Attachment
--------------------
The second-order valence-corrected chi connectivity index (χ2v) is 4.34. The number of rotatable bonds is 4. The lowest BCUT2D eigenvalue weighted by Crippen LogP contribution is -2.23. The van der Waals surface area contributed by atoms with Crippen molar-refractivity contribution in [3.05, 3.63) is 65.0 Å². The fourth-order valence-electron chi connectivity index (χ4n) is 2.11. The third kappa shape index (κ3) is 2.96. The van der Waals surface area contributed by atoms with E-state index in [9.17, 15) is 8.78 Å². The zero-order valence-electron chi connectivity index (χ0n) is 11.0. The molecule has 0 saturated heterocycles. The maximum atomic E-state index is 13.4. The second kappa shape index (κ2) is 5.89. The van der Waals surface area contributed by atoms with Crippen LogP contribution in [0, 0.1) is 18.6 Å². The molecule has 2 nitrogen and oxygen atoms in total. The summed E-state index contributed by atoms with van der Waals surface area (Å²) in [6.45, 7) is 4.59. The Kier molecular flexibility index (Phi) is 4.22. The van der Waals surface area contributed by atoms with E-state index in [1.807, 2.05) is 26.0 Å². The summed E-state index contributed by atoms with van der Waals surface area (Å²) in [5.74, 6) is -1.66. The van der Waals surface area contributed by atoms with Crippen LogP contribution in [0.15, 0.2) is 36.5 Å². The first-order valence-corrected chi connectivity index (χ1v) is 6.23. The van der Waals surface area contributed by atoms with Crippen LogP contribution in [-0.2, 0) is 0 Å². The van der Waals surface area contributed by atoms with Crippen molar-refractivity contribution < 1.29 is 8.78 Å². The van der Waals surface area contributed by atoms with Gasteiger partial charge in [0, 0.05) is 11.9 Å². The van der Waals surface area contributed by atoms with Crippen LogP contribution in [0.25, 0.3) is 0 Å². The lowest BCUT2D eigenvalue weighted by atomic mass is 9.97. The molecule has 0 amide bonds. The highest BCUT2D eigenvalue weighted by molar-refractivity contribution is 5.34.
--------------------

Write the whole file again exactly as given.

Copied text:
The second-order valence-corrected chi connectivity index (χ2v) is 4.34. The number of rotatable bonds is 4. The lowest BCUT2D eigenvalue weighted by Crippen LogP contribution is -2.23. The van der Waals surface area contributed by atoms with Crippen molar-refractivity contribution in [3.05, 3.63) is 65.0 Å². The fourth-order valence-electron chi connectivity index (χ4n) is 2.11. The third kappa shape index (κ3) is 2.96. The van der Waals surface area contributed by atoms with E-state index in [9.17, 15) is 8.78 Å². The zero-order valence-electron chi connectivity index (χ0n) is 11.0. The molecule has 0 saturated heterocycles. The maximum atomic E-state index is 13.4. The second kappa shape index (κ2) is 5.89. The van der Waals surface area contributed by atoms with Crippen LogP contribution in [0, 0.1) is 18.6 Å². The molecule has 2 nitrogen and oxygen atoms in total. The summed E-state index contributed by atoms with van der Waals surface area (Å²) in [6.45, 7) is 4.59. The Kier molecular flexibility index (Phi) is 4.22. The van der Waals surface area contributed by atoms with E-state index in [1.807, 2.05) is 26.0 Å². The summed E-state index contributed by atoms with van der Waals surface area (Å²) in [5.74, 6) is -1.66. The van der Waals surface area contributed by atoms with Crippen LogP contribution in [0.15, 0.2) is 36.5 Å². The first-order valence-corrected chi connectivity index (χ1v) is 6.23. The van der Waals surface area contributed by atoms with Crippen LogP contribution in [-0.2, 0) is 0 Å². The van der Waals surface area contributed by atoms with Crippen molar-refractivity contribution < 1.29 is 8.78 Å². The van der Waals surface area contributed by atoms with Gasteiger partial charge in [0, 0.05) is 11.9 Å². The van der Waals surface area contributed by atoms with Crippen LogP contribution in [0.25, 0.3) is 0 Å². The lowest BCUT2D eigenvalue weighted by atomic mass is 9.97. The molecule has 0 amide bonds. The highest BCUT2D eigenvalue weighted by molar-refractivity contribution is 5.34.